Do authentic people care about the environment? A view from two paradigms
Background. Personal authenticity, as the ability to be true to oneself, is traditionally studied in the perspective of its protective role for the individual, and is only beginning to be studied in relation to the surrounding world. In this study, it is suggested that authentic people may be more environmentally aware and concerned. The theoretical foundations were: person-centered approach, subject psychology, and the modern research of pro-environmental behavior.
Objective. We explored the links between authenticity and pro-environmental behavior within two ways of conceptualizing authenticity – person-centered and subject psychology, and also examined whether these connections are gender-related.
Design. 430 Russian students (Mage = 19.19; SDage = 1.22; 79.5% women) participated in the study. Authenticity was measured both by the revised Russian version of the Authenticity Scale, and a new tool, the Moscow Authenticity Scale, developed on the basis of subject psychology. To measure pro-environmental behavior, we created a new instrument, the Ecological Lifestyle Scale, comprising Social Activities and Ecological Self-restraint subscales.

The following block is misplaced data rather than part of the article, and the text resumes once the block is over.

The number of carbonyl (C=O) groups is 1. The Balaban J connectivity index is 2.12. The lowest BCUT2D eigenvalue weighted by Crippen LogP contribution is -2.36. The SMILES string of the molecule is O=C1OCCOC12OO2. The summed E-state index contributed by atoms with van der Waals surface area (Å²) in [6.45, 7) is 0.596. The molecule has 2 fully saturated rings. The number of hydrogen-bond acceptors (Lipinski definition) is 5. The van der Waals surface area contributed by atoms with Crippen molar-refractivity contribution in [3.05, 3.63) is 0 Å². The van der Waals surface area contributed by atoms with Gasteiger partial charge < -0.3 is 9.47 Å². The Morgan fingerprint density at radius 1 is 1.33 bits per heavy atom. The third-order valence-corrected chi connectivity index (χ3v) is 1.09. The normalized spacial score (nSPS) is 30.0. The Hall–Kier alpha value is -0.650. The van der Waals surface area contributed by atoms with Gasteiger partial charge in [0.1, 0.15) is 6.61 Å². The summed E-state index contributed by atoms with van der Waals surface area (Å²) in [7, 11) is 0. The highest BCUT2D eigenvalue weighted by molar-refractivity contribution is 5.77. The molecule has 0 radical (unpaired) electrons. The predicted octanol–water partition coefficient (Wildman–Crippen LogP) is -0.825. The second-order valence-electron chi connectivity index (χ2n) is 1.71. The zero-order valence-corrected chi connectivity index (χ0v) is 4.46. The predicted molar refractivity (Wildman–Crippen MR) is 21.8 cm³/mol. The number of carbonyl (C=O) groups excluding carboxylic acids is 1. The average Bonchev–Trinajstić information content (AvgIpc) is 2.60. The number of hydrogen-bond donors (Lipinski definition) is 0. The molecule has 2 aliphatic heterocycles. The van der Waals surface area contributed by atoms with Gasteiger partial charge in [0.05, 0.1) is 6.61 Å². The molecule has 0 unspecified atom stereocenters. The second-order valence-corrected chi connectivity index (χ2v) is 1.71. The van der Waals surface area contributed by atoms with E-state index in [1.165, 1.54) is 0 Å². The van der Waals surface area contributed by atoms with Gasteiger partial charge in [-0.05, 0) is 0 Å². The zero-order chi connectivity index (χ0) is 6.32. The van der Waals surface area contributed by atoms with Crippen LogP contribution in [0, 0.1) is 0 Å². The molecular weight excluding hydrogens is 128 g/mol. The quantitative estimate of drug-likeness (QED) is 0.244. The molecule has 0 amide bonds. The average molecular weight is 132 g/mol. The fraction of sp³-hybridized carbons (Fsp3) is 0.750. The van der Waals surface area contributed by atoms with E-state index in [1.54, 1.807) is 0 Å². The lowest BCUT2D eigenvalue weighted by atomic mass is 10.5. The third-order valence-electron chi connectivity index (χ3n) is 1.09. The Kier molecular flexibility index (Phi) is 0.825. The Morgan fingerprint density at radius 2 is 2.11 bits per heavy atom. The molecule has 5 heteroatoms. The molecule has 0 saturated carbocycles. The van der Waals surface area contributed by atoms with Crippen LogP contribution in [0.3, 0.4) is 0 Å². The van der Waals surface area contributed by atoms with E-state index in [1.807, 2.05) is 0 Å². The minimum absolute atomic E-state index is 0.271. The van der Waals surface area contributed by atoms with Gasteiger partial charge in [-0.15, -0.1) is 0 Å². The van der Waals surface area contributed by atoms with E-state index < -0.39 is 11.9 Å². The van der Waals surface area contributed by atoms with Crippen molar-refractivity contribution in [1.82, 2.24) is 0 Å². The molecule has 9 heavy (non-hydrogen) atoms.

Results. We present two new scales, the Moscow Authenticity Scale and the Ecological Lifestyle Scale, along with a modification of the Authenticity scale. It is found that women are more likely to exercise pro-environmental behavior than men; however, connections between personal authenticity and pro-environmental behavior are stronger in the male group. Authenticity, considered within the frame of subject psychology, better nuances the relations between personal authenticity and pro-environmental behavior than the person-centered model does.
Conclusion. Authenticity is associated with pro-environmental behavior, but does not predict it accurately enough. Future research of moderating or mediating variables is suggested.